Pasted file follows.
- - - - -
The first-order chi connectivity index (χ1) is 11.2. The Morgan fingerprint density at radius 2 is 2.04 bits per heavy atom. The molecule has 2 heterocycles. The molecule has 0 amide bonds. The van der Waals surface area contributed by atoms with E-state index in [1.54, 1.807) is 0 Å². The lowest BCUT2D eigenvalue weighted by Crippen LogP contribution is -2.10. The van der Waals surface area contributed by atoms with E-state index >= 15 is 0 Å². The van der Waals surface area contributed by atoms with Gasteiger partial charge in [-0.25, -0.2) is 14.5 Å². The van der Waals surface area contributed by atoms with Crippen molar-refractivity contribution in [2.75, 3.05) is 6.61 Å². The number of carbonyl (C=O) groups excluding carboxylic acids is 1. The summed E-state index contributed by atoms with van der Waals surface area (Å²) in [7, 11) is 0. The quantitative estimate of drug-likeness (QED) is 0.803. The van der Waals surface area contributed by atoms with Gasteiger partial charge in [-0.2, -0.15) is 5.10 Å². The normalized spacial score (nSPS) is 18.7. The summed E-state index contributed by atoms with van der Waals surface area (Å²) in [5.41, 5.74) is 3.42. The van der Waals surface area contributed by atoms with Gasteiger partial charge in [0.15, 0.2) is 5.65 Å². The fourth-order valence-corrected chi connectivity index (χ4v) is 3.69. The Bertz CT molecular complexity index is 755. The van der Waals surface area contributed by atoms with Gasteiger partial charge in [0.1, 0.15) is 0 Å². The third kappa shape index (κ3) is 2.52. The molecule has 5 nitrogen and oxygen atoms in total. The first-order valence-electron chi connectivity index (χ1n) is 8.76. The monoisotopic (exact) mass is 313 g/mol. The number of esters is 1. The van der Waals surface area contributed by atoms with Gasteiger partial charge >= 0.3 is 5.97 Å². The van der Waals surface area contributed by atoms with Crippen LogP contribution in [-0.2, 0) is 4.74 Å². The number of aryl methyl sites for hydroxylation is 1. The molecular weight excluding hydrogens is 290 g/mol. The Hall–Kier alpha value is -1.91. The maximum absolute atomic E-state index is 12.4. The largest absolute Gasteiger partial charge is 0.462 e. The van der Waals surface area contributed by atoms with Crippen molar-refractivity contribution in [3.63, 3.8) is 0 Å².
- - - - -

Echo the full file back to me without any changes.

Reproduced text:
The first-order chi connectivity index (χ1) is 11.2. The Morgan fingerprint density at radius 2 is 2.04 bits per heavy atom. The molecule has 2 heterocycles. The molecule has 0 amide bonds. The van der Waals surface area contributed by atoms with E-state index in [1.54, 1.807) is 0 Å². The lowest BCUT2D eigenvalue weighted by Crippen LogP contribution is -2.10. The van der Waals surface area contributed by atoms with E-state index >= 15 is 0 Å². The van der Waals surface area contributed by atoms with Gasteiger partial charge in [-0.25, -0.2) is 14.5 Å². The van der Waals surface area contributed by atoms with Crippen molar-refractivity contribution in [2.75, 3.05) is 6.61 Å². The number of carbonyl (C=O) groups excluding carboxylic acids is 1. The summed E-state index contributed by atoms with van der Waals surface area (Å²) in [7, 11) is 0. The quantitative estimate of drug-likeness (QED) is 0.803. The van der Waals surface area contributed by atoms with Gasteiger partial charge in [-0.2, -0.15) is 5.10 Å². The normalized spacial score (nSPS) is 18.7. The summed E-state index contributed by atoms with van der Waals surface area (Å²) in [5.41, 5.74) is 3.42. The van der Waals surface area contributed by atoms with Gasteiger partial charge in [0.15, 0.2) is 5.65 Å². The fourth-order valence-corrected chi connectivity index (χ4v) is 3.69. The Bertz CT molecular complexity index is 755. The van der Waals surface area contributed by atoms with Gasteiger partial charge in [0.1, 0.15) is 0 Å². The third kappa shape index (κ3) is 2.52. The molecule has 5 nitrogen and oxygen atoms in total. The first-order valence-electron chi connectivity index (χ1n) is 8.76. The monoisotopic (exact) mass is 313 g/mol. The number of esters is 1. The van der Waals surface area contributed by atoms with Gasteiger partial charge >= 0.3 is 5.97 Å². The van der Waals surface area contributed by atoms with Crippen LogP contribution in [-0.2, 0) is 4.74 Å². The number of aryl methyl sites for hydroxylation is 1. The molecular weight excluding hydrogens is 290 g/mol. The Hall–Kier alpha value is -1.91. The maximum absolute atomic E-state index is 12.4. The largest absolute Gasteiger partial charge is 0.462 e. The van der Waals surface area contributed by atoms with Crippen molar-refractivity contribution in [3.63, 3.8) is 0 Å².